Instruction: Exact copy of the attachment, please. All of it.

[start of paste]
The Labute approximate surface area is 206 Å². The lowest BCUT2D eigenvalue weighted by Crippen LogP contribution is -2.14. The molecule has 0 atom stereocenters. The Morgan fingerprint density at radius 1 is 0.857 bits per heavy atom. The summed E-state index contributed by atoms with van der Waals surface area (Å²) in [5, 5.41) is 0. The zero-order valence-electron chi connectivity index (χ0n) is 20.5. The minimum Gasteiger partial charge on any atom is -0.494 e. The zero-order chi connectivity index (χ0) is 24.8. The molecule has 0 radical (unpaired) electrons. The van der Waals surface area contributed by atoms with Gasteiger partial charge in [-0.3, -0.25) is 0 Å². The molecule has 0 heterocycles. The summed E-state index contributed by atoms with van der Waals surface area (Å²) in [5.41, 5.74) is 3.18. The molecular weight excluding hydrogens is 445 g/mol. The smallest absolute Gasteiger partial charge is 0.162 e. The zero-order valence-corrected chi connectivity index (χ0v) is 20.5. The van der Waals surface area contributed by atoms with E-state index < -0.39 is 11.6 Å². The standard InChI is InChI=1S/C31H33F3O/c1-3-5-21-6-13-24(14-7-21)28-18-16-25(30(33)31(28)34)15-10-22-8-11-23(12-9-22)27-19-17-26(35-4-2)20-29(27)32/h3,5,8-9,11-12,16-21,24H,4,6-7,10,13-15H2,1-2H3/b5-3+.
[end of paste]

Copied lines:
The Labute approximate surface area is 206 Å². The lowest BCUT2D eigenvalue weighted by Crippen LogP contribution is -2.14. The molecule has 0 atom stereocenters. The Morgan fingerprint density at radius 1 is 0.857 bits per heavy atom. The summed E-state index contributed by atoms with van der Waals surface area (Å²) in [5, 5.41) is 0. The zero-order valence-electron chi connectivity index (χ0n) is 20.5. The minimum Gasteiger partial charge on any atom is -0.494 e. The zero-order chi connectivity index (χ0) is 24.8. The molecule has 0 radical (unpaired) electrons. The van der Waals surface area contributed by atoms with Gasteiger partial charge in [-0.3, -0.25) is 0 Å². The molecule has 0 heterocycles. The summed E-state index contributed by atoms with van der Waals surface area (Å²) in [5.41, 5.74) is 3.18. The molecular weight excluding hydrogens is 445 g/mol. The smallest absolute Gasteiger partial charge is 0.162 e. The zero-order valence-corrected chi connectivity index (χ0v) is 20.5. The van der Waals surface area contributed by atoms with E-state index < -0.39 is 11.6 Å². The standard InChI is InChI=1S/C31H33F3O/c1-3-5-21-6-13-24(14-7-21)28-18-16-25(30(33)31(28)34)15-10-22-8-11-23(12-9-22)27-19-17-26(35-4-2)20-29(27)32/h3,5,8-9,11-12,16-21,24H,4,6-7,10,13-15H2,1-2H3/b5-3+.